We’re hearing a lot about “winners” and “losers”, with regard to success in business. Here’s how I would characterize the morality of many business decisions these days:
I’m sorry I had to burn down your house with your family inside, but you see, I have a fiduciary responsibility to the stockholders.
In the abstract, capitalism is an excellent way to encourage an efficient use of resources in a large economy. It also teaches the value of work, responsibility, ingenuity, delayed gratification, and a host of other positive qualities.
The problem with the way our particular version of capitalism works is that it condemns a good chunk of our society to a life of poverty, crime, ignorance, disease, humiliation, and hopelessness. It’s also encouraging us to poison and pillage our planet at an alarming rate.
This sounds so idealistic, doesn’t it? It’s easy to dismiss these concerns as “that’s just the way it is”. Nothing is perfect, and we should be thankful for all that our way of life has given us. Making fundamental changes could be messy and lead to unforeseen consequences. All that is true.
It would be one thing if we as a society understood that our system is just the best we can do for now. We should see it as our current compromise between our ideals of fairness and freedom and the harsh truth that human beings are irrational and have a strong selfish streak. Instead, we have a cheerleading section of free-market acolytes who proclaim that our system is the best possible one, and that to think otherwise is unpatriotic.
Even worse, they promote the immoral idea that greed and indifference to the suffering of others are valuable qualities in business, that precisely these qualities allowed “market forces” to created all the good things we have. I don’t think that’s right.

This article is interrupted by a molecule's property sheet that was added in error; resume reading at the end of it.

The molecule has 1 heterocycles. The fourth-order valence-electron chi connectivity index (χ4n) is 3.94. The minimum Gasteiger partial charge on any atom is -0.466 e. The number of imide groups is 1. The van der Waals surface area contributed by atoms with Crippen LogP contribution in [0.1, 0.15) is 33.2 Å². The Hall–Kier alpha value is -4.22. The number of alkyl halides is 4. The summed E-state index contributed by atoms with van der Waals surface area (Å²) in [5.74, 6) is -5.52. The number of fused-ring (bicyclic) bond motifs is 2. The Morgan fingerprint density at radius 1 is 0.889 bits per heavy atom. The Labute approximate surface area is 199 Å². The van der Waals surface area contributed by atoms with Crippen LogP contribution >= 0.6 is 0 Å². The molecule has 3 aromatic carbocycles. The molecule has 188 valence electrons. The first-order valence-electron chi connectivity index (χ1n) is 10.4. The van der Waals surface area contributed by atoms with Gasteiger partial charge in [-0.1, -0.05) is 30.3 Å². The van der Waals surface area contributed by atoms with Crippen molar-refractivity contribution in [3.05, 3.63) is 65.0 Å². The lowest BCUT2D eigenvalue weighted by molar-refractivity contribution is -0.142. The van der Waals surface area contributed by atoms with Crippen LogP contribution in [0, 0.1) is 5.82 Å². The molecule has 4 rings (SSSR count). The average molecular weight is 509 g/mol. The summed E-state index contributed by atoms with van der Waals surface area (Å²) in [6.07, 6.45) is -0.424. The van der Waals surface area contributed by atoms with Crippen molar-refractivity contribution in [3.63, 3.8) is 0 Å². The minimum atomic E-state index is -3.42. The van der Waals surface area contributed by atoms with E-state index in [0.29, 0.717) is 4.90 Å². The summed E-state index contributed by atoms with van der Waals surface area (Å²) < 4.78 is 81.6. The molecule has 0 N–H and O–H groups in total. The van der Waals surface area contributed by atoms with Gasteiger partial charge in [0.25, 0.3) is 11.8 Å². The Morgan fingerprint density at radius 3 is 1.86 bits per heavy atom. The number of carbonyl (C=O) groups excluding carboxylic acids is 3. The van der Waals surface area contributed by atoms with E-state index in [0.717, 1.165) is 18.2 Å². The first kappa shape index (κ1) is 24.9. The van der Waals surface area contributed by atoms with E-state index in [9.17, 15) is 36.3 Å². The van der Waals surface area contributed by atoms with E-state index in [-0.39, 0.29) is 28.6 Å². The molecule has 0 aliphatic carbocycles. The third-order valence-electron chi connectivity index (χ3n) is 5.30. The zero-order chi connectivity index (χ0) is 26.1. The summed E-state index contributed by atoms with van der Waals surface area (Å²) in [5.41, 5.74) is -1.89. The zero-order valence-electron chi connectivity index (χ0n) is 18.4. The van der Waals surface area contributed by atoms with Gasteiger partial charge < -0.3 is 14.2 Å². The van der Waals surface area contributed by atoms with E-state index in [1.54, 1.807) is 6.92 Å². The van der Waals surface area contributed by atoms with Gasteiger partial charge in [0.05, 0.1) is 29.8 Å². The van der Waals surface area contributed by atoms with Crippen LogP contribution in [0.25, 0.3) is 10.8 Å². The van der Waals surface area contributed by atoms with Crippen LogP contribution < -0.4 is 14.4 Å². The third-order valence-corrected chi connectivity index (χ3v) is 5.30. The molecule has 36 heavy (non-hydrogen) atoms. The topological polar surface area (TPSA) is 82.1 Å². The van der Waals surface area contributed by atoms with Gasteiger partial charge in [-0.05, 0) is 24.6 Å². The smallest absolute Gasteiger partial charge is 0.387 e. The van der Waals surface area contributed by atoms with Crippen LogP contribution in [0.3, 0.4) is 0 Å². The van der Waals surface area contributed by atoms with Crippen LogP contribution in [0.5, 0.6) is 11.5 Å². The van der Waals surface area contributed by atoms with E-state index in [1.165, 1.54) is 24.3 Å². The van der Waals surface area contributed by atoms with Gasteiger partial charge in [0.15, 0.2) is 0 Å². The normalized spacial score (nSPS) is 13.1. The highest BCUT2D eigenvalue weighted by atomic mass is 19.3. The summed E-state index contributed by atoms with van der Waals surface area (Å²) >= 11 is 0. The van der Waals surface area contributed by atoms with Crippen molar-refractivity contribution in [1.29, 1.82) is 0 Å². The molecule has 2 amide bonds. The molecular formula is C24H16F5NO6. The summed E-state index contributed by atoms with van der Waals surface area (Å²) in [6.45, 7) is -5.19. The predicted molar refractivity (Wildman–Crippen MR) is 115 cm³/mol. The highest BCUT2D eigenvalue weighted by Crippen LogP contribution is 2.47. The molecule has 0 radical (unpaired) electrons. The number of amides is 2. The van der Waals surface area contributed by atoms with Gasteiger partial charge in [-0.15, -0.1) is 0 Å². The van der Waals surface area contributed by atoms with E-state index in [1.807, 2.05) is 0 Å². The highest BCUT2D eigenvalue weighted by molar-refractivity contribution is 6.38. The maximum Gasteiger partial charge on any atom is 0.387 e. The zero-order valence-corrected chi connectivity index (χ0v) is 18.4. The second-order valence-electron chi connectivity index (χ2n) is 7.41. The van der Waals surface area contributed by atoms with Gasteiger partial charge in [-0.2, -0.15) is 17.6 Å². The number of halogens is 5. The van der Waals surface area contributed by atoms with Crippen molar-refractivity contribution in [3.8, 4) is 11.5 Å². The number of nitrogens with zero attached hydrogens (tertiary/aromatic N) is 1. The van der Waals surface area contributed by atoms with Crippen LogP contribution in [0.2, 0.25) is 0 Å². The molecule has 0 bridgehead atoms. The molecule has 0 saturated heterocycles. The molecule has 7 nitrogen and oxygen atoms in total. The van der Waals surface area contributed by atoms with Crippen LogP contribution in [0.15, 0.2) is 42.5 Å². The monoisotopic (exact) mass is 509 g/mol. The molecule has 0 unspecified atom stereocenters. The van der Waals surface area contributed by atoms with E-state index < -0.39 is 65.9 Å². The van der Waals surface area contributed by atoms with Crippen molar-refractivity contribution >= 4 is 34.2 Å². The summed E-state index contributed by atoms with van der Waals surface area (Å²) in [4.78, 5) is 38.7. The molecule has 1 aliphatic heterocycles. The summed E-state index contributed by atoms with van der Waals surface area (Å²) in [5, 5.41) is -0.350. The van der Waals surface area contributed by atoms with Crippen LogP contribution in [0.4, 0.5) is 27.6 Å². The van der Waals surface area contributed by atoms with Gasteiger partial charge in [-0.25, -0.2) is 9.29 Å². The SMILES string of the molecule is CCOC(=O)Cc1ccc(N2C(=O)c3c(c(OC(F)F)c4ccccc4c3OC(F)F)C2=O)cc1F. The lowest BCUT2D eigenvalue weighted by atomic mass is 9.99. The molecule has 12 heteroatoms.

Many things that make our lives worth living exist in spite of our fetish for wealth and our bootlicking deference to the powerful and heartless. Our devotion to our children has no conceivable price tag. Educators, artists, and social workers are definitely not in it for the money. Policemen, soldiers, and rescue workers endure great difficulties and mortal danger for modest pay to keep us safe. Those working to protect our environment for our descendents have no economic incentive. Great thinkers and inventors are famous for their often indifferent attitude towards worldly wealth and status.
We need to decide what lessons we want to teach our children. Are greed, heartlessness, and a full belly the highest ideals toward which we can strive, or should this “animal” aspect of our nature be recognized as only part of our birthright? To fulfill our true promise, do human beings need to develop a great heart as well as a cunning mind? Do we require a noble purpose for our lives to keep the lure of worldly success from imprisoning our soul?